Lost art found – Fra Angelicos in Oxford?

The Daily Telegraph interviews clueless survivors and misses an interesting story.
Here’s a story headlined “Treasures Found Behind Bedroom Door” which entirely misses the point. The paper asserts that two Fra Angelico panel paintings have been found in Oxford and that their owner didn’t know what they were because she lived a modest life:

“She bought her clothes from a catalogue, ate frozen meals and went everywhere on the bus,” he [the owner’s nephew] said.

My suspicions were raised by this throwaway line in the story: She had been curator of manuscripts at two universities in America, Princeton and Huntingdon [sic].
Hmmm. Someone who is curator of manuscripts at the Huntington Library (not university, silly Englishman) is not a naive. So I googled and read this in her obituary on a page of the Early Book Society Newsletter (click and search for “Preston”):

Jean’s lovely little home in Oxford was filled with treasures: Jean was the largest private collector of manuscript leaves by the Spanish forger, and she owned several important pre-Raphaelite paintings.

Miss Preston may have been the twit’s maiden aunt, but she’s not sounding nearly so naive as to live for 45 years with two Fra Angelico panels without figuring out what they were – the woman collected forgeries! That’s someone who is well beyond mildly aware of her collection. I think she reveled in looking at the two paintings for a long, long time without ever having to increase her insurance premium. I salute Miss Jean Preston!
I first read about this at the Commonplace Book of Zadok the Roman.
Further:
About collecting forgeries . . .
There are a couple of reasons Miss Preston might have collected forgeries – I’ll speculate here. People who collect forgeries are often interested in conoisseurship – the study of determining who made what by careful analysis of works of art (and the word usually excludes technical examination in favor of the ‘trained eye’). Miss Preston was an expert on manuscript books (not necessarily manuscript painting – I don’t know enough about her to say) and the Spanish Forger (many of whose works have been detected but who evaded identification, so is still known by the sobriquet – here’s a quick link to a work) is a fascinating case. So she must have been interested in conoisseurship! Therefore she would have consulted friends with more expertise in 15th C. panel painting about her own examples (and given her profession and the places she worked she would have regularly met folks with a LOT of expertise).
Now there are two other reasons she might have collected forgeries – they’re cheaper than ‘real’ manuscript pages AND they don’t involve dismembering books. She may have developed a taste for a kind of 14th and 15th century ms painting that was beyond her price point. She may well have had a librarians’ distaste for people who dismember books to sell isolated leaves, but that’s not an issue with forgeries. Therefore collecting (relatively) inexpensive forgeries solves both the ethical and the financial problem.

The Best Thing I Learned on the Field Trip . . .

. . . and it wasn’t that our students now consider Austin Powers an OLD movie (as in “I love watching these old movies and seeing the previews for other movies I’ve seen!”).
There is a fullsize reproduction of Moses’ Tabernacle in Lancaster, PA!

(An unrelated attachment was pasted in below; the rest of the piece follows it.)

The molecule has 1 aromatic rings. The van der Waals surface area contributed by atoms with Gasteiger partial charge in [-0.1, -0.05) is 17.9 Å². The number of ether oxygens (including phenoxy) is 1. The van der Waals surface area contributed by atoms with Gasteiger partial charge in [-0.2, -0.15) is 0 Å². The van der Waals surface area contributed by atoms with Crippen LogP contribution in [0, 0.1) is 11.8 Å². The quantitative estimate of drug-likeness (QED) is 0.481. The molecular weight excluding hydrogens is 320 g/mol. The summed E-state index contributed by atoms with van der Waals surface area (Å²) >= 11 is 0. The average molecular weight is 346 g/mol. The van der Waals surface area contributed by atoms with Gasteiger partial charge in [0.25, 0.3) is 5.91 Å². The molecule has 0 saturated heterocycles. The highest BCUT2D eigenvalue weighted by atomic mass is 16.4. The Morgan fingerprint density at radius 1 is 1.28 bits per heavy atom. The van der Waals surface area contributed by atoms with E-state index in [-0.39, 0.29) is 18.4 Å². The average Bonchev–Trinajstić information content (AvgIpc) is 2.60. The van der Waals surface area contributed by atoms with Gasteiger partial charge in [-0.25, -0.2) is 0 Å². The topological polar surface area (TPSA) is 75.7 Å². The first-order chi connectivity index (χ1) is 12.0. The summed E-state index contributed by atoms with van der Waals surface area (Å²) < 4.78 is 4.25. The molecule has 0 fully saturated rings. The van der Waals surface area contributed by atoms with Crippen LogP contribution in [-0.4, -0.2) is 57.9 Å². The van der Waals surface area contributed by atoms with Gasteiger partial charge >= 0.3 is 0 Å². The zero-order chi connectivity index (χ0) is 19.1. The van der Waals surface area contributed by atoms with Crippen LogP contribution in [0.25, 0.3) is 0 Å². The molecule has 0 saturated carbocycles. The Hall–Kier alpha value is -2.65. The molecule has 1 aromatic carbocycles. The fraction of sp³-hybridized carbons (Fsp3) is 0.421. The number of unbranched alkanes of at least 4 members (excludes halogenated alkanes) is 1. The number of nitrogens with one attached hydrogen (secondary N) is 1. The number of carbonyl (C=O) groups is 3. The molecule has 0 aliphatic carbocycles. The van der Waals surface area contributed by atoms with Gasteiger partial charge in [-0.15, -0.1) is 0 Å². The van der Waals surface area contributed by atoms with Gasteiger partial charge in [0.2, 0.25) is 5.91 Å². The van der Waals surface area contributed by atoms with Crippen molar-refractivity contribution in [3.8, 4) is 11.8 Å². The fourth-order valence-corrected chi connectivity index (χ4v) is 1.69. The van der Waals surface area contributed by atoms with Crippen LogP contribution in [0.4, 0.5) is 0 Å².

Who knew?
And if you knew and hadn’t told me, shame on you!
The Fullsize reproduction of Moses’ Tabernacle as found in the book of Exodus is at the Mennonite Information Center – and I may have to order one of the Tabernacle Model Kits. I’m certainly going to bring the website up next semester when we talk about the Codex Amiatinus, which has a lovely full-page diagram of the Tabernacle.

Best thing I saw in DC? Well, it wasn’t Shear Madness . . .

Run don’t walk to the National Gallery for Prayers and Portraits: Unfolding the Netherlandish Diptych.
The diptychs are splendid – lots reunited for the first time in years, some artistic divorces presented (panels that have been mistakenly joined by modern collectors and museums), and everything clean and shiny. On a pedantic note, I saw the backs (or exteriors, I suppose) of lots of them for the first time – and even the ones I had seen photographs of are almost always published in black and white. I was thrilled to see them in color! The best exterior? A 5 Wounds of Christ (and now I can’t remember its interior). The best topical everyday life detail I’d never seen before? An exterior showing the cell of a Cistercian abbess c. 1500 with a wall clock in the corner!
The show opened yesterday and is up through early February (curses – not through Spring Break!). The Suspicious Cheese Lords, a group frequently promoted by Fr. Jim Tucker, concertized yesterday for the opening. I wish I could have heard them!

Arnaldo Momigliano and me

I’m trying to make all my reading right now do double duty – and since I’m teach 3 chronologically neighboring courses next semester that’s not difficult. I just packed a book of Arnaldo Momigliano reprints for the trip down to DC – On Pagans, Jews, and Christians (1987 – most of these are articles from the last 15 years of his life). He was always good on history and historiography – and what he has to say about Judaism in the Roman Empire is useful to me for both the Roman Art & Power course and early Christian (which I call First Christian Millennium – up to but not emphasizing Romanesque). The articles on “The Disadvantages of Monotheism for a Universal State” and “Some Preliminary Remarks on the ‘Religious Opposition’ to the Roman Empire” are both essential.